Vault RNAs are largely unknown and their molecular role is still under investigation, but their involvement in cellular mechanisms are summarized.
Novel Molecular Basis for Synapse Formation: Small Non-coding Vault RNA Functions as a Riboregulator of MEK1 to Modulate Synaptogenesis
The regulatory mechanism of MAPK signaling in synaptogenesis by vtRNAs is introduced and the possibility as a novel molecular basis for synapse formation is discussed.


Cellular functions of vaults and their involvement in multidrug resistance.
The finding that MVP binds several phosphatases and kinases including PTEN, SHP-2 as well as Erk suggests that MVP might be involved in the regulation of important cell signalling pathways including the PI3K/Akt and the MAPK pathways.
Up‐regulation of vaults may be necessary but not sufficient for multidrug resistance
It is demonstrated that while vault levels may be a good predictor of drug resistance, their up‐regulation alone is not sufficient to confer the drug‐resistant phenotype, which implies a requirement of an additional factor(s) for vault‐mediated MDR.
The major vault protein is related to the toxic anion resistance protein (TelA) family
SUMMARY Vaults are barrel-shaped ribonucleoprotein particles that are abundant in certain tumors and multidrug resistant cancer cells. Prokaryotic relatives of the major vault protein, MVP, have not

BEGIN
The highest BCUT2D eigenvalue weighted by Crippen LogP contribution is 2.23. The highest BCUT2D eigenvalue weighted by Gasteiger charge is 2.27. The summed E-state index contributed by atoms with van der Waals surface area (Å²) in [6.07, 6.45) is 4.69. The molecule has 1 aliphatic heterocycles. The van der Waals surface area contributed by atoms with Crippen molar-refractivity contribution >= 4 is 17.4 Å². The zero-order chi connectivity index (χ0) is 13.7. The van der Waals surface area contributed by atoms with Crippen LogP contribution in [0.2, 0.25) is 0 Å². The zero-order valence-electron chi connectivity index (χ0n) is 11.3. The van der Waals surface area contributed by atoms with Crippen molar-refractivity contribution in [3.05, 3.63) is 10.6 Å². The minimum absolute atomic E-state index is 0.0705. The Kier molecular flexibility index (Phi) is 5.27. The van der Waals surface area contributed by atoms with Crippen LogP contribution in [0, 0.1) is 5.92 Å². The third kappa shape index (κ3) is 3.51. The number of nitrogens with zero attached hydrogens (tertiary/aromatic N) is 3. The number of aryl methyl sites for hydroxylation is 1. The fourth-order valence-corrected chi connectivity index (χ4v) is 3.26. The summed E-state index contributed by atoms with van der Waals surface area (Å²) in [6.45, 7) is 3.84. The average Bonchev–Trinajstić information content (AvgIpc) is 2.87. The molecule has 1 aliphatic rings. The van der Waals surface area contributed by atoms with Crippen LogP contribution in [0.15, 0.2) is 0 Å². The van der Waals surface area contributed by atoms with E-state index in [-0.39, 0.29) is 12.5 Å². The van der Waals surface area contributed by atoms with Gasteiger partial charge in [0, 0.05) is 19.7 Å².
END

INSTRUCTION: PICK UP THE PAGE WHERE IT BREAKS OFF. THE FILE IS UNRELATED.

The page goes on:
The formation of vault-tubes: a dynamic interaction between vaults and vault PARP
The subcellular localization and the dynamics of the vault complex in a non-small cell lung cancer cell line expressing MVP tagged with green fluorescent protein indicate a direct and dynamic relationship between vaults and VPARP, providing further clues to unravel the function of vaults.
Characterization of MVP and VPARP assembly into vault ribonucleoprotein complexes.
Vaults: a ribonucleoprotein particle involved in drug resistance?
The hollow barrel-shaped structure of the vault complex and its subcellular localization indicate a function in intracellular transport, and it was postulated that vaults contributed to drug resistance by transporting drugs away from their intrACEllular targets and/or the sequestration of drugs.
RNA location and modeling of a WD40 repeat domain within the vault.
To locate the position of the vRNA, vaults were treated with RNases, and cryo-electron microscopy was performed on the resulting complexes, revealing the v RNA to be at the ends of the vault caps.
Structural domains of vault proteins: a role for the coiled coil domain in vault assembly.
This study identified and analyzed structural domains involved in vault assembly with emphasis on protein-protein interactions and demonstrated within MVP an intramolecular binding site and show that MVP molecules interact with each other via their coiled coil domain.
Multiple Human Vault RNAs
The findings suggest that vaults bind the RNA molecules with different affinities in different situations, and the ratio in which the vault RNAs are associated with vaults might be of functional importance.